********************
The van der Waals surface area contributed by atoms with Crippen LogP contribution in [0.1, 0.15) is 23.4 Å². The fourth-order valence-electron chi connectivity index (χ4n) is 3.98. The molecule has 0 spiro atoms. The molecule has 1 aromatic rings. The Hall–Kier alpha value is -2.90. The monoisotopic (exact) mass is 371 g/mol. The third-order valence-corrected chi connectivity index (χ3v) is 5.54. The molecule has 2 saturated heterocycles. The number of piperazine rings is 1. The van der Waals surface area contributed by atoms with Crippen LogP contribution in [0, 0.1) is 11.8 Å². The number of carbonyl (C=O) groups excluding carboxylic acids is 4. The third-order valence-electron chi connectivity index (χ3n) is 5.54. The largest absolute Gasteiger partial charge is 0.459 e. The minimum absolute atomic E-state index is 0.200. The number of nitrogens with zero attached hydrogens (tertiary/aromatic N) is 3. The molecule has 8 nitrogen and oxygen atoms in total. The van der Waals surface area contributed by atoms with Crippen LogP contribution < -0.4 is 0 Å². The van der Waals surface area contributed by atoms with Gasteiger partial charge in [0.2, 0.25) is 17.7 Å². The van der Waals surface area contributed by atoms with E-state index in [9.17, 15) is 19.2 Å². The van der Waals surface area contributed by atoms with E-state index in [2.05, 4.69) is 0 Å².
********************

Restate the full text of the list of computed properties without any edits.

The van der Waals surface area contributed by atoms with Crippen LogP contribution in [0.1, 0.15) is 23.4 Å². The fourth-order valence-electron chi connectivity index (χ4n) is 3.98. The molecule has 0 spiro atoms. The molecule has 1 aromatic rings. The Hall–Kier alpha value is -2.90. The monoisotopic (exact) mass is 371 g/mol. The third-order valence-corrected chi connectivity index (χ3v) is 5.54. The molecule has 2 saturated heterocycles. The number of piperazine rings is 1. The van der Waals surface area contributed by atoms with Crippen LogP contribution in [0, 0.1) is 11.8 Å². The number of carbonyl (C=O) groups excluding carboxylic acids is 4. The third-order valence-electron chi connectivity index (χ3n) is 5.54. The largest absolute Gasteiger partial charge is 0.459 e. The minimum absolute atomic E-state index is 0.200. The number of nitrogens with zero attached hydrogens (tertiary/aromatic N) is 3. The molecule has 8 nitrogen and oxygen atoms in total. The van der Waals surface area contributed by atoms with Crippen LogP contribution < -0.4 is 0 Å². The van der Waals surface area contributed by atoms with Gasteiger partial charge in [0.2, 0.25) is 17.7 Å². The van der Waals surface area contributed by atoms with E-state index in [9.17, 15) is 19.2 Å². The van der Waals surface area contributed by atoms with E-state index in [2.05, 4.69) is 0 Å².